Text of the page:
We want to share a bit about the game we did for Ludum Dare Jam #44 last weekend, it’s named:

Made by:


And now a bit of dev story by our friend Enzo.

Dev Story

Initially, when we heard about the theme Your life is currency we were a bit bummed since we were set on doing a roguelike shoot em’ up game and were not so sure how to fit the theme into the mechanics, however, after a few cups of coffee and a brainstorming session around the whiteboard we ended up coming with the idea that would flesh out to be Bankin’ Bacon.

Initial ideas on character concept.

We discussed using lifesteal mechanics, simply addressing the theme through art assets, using HP for upgrades (but adding a lot of upgrades would take time away from polishing) and more. Eventually we ended up going for the idea of having HP being your ammo and the price to pay for every skill.

Once the core idea behind the mechanics was settled, we needed a main character. We tossed around many ideas like a gold golem being chased by dwarves, bankers throwing money stacks at each other but chose to go with a lovable character that would fit the theme perfectly… A piggy bank that shoots its own coins.

Our characters are taking shape.

A few hours later our awesome artist had this bouncy fella ready for integrating.

So, now that the character was settled and that the artist was working on the environment art we had to fully define the game’s mechanics.

Since we have some game jams under our belt we’ve learnt the hard way that the best way to address features during a jam is to have the ideal game in mind and the minimum viable product (MVP) to call it a closed game. Then, start building the MVP and polish our way on top of that.

Terrain and colors concept.

Our main goal was to make a game that would deliver a fun couch multiplayer experience but instead of shooting like crazy you’d have to be frugal about it and make your shots count, after all… Your life is currency.

In order to make the players play frugally, we needed mechanics that would encourage that sort of play.

Planned mechanics that made it into the game :)

  • Shooting does self damage to the shooter.
  • Getting hit does more damage than shooting. (so shooting would make sense)
  • Players die if getting shot drops their HP below zero.
  • Dashing makes you invulnerable but costs HP.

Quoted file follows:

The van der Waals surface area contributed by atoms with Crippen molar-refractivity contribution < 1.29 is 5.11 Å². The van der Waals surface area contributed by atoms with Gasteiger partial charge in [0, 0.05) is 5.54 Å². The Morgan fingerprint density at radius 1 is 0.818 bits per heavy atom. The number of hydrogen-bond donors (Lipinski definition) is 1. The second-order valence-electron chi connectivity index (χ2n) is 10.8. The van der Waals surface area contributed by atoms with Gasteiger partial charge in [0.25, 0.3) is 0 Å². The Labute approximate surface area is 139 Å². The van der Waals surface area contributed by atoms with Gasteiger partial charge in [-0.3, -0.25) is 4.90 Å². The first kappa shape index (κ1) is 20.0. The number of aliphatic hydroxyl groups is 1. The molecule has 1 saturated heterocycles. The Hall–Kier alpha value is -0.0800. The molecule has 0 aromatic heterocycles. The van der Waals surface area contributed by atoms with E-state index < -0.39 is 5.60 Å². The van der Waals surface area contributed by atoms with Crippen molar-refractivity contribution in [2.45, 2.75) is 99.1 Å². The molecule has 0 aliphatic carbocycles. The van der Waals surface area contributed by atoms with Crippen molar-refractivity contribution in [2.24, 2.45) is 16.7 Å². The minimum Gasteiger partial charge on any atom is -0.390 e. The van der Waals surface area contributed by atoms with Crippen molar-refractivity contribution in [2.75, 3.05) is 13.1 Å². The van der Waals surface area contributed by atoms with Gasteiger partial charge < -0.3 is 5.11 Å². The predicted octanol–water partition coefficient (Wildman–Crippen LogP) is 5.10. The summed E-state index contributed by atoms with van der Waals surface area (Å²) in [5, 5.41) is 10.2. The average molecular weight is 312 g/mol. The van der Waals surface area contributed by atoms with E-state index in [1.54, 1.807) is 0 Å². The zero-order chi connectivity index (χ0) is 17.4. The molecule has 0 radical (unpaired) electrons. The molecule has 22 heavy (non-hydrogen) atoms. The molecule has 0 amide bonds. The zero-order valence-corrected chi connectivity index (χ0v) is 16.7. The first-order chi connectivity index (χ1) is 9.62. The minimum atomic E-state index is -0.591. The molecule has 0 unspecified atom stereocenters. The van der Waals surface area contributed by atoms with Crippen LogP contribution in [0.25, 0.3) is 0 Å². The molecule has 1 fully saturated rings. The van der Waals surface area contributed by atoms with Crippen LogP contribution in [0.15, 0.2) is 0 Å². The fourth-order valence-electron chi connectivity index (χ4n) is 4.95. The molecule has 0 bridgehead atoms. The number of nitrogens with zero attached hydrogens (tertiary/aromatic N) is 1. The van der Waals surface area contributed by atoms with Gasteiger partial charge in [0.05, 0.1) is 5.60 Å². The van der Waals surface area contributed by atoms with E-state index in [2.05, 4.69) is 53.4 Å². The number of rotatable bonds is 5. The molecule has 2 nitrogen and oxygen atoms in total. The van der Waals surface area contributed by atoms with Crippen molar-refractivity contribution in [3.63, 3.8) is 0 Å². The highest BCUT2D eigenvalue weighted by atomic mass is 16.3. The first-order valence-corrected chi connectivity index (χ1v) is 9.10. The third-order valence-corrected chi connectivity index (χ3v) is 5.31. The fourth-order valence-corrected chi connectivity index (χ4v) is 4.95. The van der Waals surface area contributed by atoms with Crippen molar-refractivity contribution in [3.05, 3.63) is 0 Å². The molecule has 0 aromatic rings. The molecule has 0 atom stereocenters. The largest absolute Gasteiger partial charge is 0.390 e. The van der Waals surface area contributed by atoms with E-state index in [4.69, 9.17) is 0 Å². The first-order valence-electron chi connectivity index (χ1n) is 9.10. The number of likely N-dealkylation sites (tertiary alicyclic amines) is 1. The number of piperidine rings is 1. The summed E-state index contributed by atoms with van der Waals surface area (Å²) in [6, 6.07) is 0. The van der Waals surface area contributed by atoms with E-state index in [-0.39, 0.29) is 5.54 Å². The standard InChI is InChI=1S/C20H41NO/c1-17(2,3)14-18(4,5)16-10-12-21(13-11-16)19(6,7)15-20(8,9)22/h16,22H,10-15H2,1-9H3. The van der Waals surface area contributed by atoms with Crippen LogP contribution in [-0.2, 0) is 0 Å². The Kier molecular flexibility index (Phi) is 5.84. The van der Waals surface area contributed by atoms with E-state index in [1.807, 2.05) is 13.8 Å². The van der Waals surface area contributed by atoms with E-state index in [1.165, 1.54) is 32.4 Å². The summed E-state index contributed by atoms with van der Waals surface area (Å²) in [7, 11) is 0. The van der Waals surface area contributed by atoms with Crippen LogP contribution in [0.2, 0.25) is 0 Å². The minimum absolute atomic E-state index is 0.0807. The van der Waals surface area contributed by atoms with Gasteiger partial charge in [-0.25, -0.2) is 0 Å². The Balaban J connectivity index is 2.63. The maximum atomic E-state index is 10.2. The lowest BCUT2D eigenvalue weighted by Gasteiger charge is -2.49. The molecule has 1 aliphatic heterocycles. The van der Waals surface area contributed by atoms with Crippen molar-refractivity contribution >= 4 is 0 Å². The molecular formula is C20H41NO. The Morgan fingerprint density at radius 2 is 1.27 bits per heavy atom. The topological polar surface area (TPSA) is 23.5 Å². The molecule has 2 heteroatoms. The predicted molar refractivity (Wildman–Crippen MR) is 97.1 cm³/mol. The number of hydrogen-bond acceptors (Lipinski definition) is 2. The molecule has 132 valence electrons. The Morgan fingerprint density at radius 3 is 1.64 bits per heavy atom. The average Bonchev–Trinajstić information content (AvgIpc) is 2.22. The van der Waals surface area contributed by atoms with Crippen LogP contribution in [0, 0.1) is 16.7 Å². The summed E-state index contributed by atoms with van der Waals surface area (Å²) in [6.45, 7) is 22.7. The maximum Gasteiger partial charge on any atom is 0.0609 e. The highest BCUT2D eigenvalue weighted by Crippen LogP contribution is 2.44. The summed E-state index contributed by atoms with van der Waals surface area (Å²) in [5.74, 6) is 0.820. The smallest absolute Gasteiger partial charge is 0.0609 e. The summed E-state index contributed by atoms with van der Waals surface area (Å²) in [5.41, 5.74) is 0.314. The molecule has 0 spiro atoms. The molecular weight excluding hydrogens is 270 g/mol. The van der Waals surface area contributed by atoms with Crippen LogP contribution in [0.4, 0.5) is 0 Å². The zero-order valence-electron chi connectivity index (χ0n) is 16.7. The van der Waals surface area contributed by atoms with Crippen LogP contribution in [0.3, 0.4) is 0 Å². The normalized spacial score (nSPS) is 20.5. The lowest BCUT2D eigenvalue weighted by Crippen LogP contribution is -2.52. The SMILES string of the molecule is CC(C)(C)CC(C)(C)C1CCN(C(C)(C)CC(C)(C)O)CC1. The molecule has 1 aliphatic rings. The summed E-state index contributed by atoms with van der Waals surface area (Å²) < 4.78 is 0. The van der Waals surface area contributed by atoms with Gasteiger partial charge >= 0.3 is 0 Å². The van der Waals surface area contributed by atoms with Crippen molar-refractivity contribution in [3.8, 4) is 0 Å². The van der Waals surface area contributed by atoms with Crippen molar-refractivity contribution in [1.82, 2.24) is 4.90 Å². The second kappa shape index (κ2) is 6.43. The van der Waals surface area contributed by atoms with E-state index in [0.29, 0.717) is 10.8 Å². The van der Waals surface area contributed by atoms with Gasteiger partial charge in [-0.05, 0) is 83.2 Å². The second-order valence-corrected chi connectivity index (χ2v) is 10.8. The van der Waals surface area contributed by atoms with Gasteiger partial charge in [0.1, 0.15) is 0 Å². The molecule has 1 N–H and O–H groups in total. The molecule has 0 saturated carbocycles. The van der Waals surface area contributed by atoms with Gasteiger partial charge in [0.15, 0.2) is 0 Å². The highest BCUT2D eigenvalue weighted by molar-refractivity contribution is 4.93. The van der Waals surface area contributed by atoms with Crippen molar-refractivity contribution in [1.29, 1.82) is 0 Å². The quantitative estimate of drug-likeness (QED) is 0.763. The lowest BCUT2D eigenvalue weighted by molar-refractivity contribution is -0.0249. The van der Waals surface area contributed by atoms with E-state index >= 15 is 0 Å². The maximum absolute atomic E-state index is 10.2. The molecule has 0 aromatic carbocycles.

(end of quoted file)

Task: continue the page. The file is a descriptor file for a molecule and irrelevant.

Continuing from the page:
• Players with no coins won’t be able to shoot. (So you can’t die from shooting.)

Planned mechanics that didn’t make it into the game :(

  • Starting out with 50% max HP
  • Dashing into coins would steal the coin shot.
  • Player scale would vary according to HP. (so that the winning player would have a bigger hit box)
  • Player speed would vary according to HP. (So that the losing player would be faster)
  • Different coin values (i.e. quarters, nickels, pennies, etc.)

Why mention the mechanics that didn’t make it into the game? Well, to convey the whole “ideal game vs MVP” when it comes to jam development and also to explain the reason behind adding a new mechanic, coin dropping.

Even though we managed to make the game encourage players to be frugal about shooting and dashing, we were encouraging players not to do anything that was fun in the game, therefore, we needed a way to keep the coins around so players could keep playing, but doing regular powerup drops would inflate the game’s economy, thus, making about 80% of the coins used drop around the level was the right way to go.

When it comes to level design, we started by trying out Unity’s Probuilder, which came in handy for prototyping really complex levels with tunnels and nooks to hide in that would turn the game into more of a hide n’ seek type of play, but two issues came up from doing that:

  • The camera needed for using tunnels and the like was a bit hectic for the type of game and stretched the art assets, so we ended up switching to a fixed camera.
  • Doing that sort of levels would require an amount of art assets that would be impossible to make during a jam without sacrificing the art standards.

However, even though we didn’t use assets made in Probuilder, it played a crucial role alongside Progrid for testing out level sizes, prototypes and ultimately assembling the level with the final assets. After several iterations using complex designs, simple levels with little obstacles proved to be the way to go leaving more time for polishing the environmental decoration.

In conclusion, the overall experience was more than satisfactory, leaving us with a somewhat polished game that could provide plenty of fun couch multiplayer experiences.

To finish up, we leave you a longer gameplay video, enjoy!

Thanks for reading!